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    Does the Government have grounds to seek consideration? If so, what types? Or is there another type of remedy or penalty we can assess for the contractors non-performance?


    Answer

     The following response is based solely on the question and background information provided.  As we do not have all the facts particular to your situation, we highly recommend you consult, as applicable, your contracting officer and/or Legal Office for further guidance.
     
    In a CPFF contract, allowable costs will be paid.  In the classic sense, there would not be payment of consideration.  There is nothing that precludes the contracting officer from requesting service in kind for no additional cost, but a contractor is not required to give consideration under a CPFF contract.  See the excerpts from FAR 52.249-6.  Paragraph h addresses cost to be paid in a cost reimbursement termination.
     
    The background does not state the reason for the subcontractor delay.  If the delay is beyond the control of the contractor or subcontractor then they are not at fault and no penalties apply.  See the excerpts from FAR 52.249-14.  
     
    52.249-6 -- Termination (Cost-Reimbursement).
    ....
    (h) If the Contractor and the Contracting Officer fail to agree in whole or in part on the amount of costs and/or fee to be paid because of the termination of work, the Contracting Officer shall determine, on the basis of information available, the amount, if any, due the Contractor, and shall pay that amount, which shall include the following:
      (1) All costs reimbursable under this contract, not previously paid, for the performance of this contract before the effective date of the termination, and those costs that may continue for a reasonable time with the approval of or as directed by the Contracting Officer; however, the Contractor shall discontinue those costs as rapidly as practicable.
      (2) The cost of settling and paying termination settlement proposals under terminated subcontracts that are properly chargeable to the terminated portion of the contract if not included in subparagraph (h)(1) of this clause.
      (3) The reasonable costs of settlement of the work terminated, including --
      (i) Accounting, legal, clerical, and other expenses reasonably necessary for the preparation of termination settlement proposals and supporting data;
      (ii) The termination and settlement of subcontracts (excluding the amounts of such settlements); and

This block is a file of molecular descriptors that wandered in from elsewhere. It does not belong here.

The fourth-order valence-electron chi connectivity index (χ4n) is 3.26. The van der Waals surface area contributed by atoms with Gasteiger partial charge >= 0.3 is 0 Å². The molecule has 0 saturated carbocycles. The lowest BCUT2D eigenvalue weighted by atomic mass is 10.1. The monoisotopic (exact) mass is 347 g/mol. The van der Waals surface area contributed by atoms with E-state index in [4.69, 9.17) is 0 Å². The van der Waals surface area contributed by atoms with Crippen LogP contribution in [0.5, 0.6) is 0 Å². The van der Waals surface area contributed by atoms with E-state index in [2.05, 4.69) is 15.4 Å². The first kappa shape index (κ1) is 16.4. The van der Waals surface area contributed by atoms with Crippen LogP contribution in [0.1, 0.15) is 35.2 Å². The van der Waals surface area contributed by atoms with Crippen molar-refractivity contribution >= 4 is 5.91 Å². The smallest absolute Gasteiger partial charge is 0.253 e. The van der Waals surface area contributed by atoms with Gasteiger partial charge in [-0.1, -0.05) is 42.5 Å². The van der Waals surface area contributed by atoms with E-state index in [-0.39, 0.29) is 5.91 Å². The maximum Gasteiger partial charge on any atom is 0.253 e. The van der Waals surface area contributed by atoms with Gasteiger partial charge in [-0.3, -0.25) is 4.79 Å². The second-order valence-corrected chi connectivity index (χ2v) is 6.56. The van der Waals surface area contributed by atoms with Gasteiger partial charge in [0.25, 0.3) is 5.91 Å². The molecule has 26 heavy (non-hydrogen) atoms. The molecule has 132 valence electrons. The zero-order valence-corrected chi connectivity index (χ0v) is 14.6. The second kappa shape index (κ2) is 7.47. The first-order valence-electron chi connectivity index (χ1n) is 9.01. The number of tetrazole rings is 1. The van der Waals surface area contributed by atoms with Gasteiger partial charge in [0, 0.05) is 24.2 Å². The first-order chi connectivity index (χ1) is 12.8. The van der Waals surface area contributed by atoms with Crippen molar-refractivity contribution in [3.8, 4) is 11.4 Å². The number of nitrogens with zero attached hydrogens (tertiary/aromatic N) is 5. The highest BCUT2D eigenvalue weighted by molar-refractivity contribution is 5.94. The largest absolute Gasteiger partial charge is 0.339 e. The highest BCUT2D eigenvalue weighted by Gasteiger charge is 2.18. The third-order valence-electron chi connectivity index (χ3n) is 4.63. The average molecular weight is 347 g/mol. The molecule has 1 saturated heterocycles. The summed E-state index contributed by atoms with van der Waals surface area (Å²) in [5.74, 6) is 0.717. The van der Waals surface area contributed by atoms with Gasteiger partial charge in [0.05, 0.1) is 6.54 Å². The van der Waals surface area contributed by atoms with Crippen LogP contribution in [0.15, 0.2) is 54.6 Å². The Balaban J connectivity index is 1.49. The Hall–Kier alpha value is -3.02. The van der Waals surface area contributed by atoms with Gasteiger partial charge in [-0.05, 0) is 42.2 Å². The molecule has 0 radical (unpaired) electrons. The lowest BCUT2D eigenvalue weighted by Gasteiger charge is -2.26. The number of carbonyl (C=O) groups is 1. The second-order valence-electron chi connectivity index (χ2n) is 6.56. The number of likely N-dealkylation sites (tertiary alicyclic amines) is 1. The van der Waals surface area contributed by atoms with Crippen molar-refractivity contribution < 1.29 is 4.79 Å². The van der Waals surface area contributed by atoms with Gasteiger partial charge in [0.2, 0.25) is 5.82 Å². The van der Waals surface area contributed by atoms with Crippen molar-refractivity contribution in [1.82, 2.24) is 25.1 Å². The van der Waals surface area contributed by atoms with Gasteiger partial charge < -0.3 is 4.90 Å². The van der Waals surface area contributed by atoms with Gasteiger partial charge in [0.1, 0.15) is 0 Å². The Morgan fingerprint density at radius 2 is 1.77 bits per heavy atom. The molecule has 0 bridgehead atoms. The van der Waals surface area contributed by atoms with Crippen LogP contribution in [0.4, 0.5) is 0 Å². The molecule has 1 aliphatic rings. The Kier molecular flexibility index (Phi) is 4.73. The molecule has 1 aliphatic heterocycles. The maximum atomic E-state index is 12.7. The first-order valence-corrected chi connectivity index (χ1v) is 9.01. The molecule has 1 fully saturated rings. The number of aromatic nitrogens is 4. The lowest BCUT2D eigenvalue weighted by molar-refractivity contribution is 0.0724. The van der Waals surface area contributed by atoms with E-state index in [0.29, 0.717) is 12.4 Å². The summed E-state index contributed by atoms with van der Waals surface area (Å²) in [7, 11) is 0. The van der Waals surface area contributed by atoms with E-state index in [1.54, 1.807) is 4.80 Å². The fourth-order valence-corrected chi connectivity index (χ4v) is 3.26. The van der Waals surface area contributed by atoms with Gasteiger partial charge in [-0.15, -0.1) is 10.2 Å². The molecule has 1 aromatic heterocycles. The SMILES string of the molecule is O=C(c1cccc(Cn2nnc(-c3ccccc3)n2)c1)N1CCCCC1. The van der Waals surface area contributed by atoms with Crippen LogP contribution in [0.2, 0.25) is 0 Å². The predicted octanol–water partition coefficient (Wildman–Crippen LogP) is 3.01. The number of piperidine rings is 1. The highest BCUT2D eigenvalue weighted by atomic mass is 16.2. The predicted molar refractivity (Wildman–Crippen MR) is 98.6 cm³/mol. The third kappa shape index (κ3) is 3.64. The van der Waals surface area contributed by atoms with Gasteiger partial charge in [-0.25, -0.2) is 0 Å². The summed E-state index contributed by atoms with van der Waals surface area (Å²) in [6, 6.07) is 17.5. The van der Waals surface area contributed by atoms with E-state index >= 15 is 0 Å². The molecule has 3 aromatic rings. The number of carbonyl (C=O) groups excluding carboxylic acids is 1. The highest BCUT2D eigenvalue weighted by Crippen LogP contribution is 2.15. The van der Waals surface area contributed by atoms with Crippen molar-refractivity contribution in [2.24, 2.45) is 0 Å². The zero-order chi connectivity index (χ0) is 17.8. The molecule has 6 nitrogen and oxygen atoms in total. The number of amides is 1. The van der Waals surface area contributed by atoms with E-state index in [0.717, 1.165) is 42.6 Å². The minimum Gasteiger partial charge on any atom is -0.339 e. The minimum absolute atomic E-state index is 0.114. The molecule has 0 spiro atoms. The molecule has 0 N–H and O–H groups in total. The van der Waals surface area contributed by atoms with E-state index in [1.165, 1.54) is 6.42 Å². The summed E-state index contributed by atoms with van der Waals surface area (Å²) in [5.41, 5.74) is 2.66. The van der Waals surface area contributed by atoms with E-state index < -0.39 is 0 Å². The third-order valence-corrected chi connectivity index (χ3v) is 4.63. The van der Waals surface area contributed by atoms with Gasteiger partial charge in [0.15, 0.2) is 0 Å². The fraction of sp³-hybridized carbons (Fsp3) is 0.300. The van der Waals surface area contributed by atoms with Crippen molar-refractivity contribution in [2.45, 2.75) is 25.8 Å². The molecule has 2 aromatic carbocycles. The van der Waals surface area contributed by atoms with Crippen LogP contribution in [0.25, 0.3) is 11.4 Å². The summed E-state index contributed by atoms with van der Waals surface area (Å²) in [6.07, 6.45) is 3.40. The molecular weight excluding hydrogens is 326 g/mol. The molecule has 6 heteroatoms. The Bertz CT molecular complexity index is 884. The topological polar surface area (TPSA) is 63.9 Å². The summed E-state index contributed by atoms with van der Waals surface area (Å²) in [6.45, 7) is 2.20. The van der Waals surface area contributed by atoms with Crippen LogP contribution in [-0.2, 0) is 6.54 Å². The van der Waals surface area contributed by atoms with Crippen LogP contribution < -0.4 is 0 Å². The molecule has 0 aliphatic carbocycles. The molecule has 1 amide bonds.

(iii) Storage, transportation, and other costs incurred, reasonably necessary for the preservation, protection, or disposition of the termination inventory. If the termination is for default, no amounts for the preparation of the Contractor’s termination settlement proposal may be included.
      (4) A portion of the fee payable under the contract, determined as follows:
      (i) If the contract is terminated for the convenience of the Government, the settlement shall include a percentage of the fee equal to the percentage of completion of work contemplated under the contract, but excluding subcontract effort included in subcontractors’ termination proposals, less previous payments for fee.
      (ii) If the contract is terminated for default, the total fee payable shall be such proportionate part of the fee as the total number of articles (or amount of services) delivered to and accepted by the Government is to the total number of articles (or amount of services) of a like kind required by the contract.
      (5) If the settlement includes only fee, it will be determined under subparagraph (h)(4) of this clause.
      (i) The cost principles and procedures in Part 31 of the Federal Acquisition Regulation, in effect on the date of this contract, shall govern all costs claimed, agreed to, or determined under this clause.
    ....
    (k) In arriving at the amount due the Contractor under this clause, there shall be deducted --
      (1) All unliquidated advance or other payments to the Contractor, under the terminated portion of this contract;
      (2) Any claim which the Government has against the Contractor under this contract; and
      (3) The agreed price for, or the proceeds of sale of materials, supplies, or other things acquired by the Contractor or sold under this clause and not recovered by or credited to the Government. 
     
    52.249-14 -- Excusable Delays.
     
    As prescribed in 49.505(b), insert the following clause in solicitations and contracts for supplies, services, construction, and research and development on a fee basis whenever a cost-reimbursement contract is contemplated.....
    ...
    (b) If the failure to perform is caused by the failure of a subcontractor at any tier to perform or make progress, and if the cause of the failure was beyond the control of both the Contractor and subcontractor, and without the fault or negligence of either, the Contractor shall not be deemed to be in default, unless --
      (1) The subcontracted supplies or services were obtainable from other sources;
      (2) The Contracting Officer ordered the Contractor in writing to purchase these supplies or services from the other source; and
      (3) The Contractor failed to comply reasonably with this order.
     
    Based on the fact the subcontractor caused the delay and it was not something that could be foreseen, then again all costs are due. 
     
    But we can direct them to minimize costs if they are simply marking time while waiting for the assets to become available.

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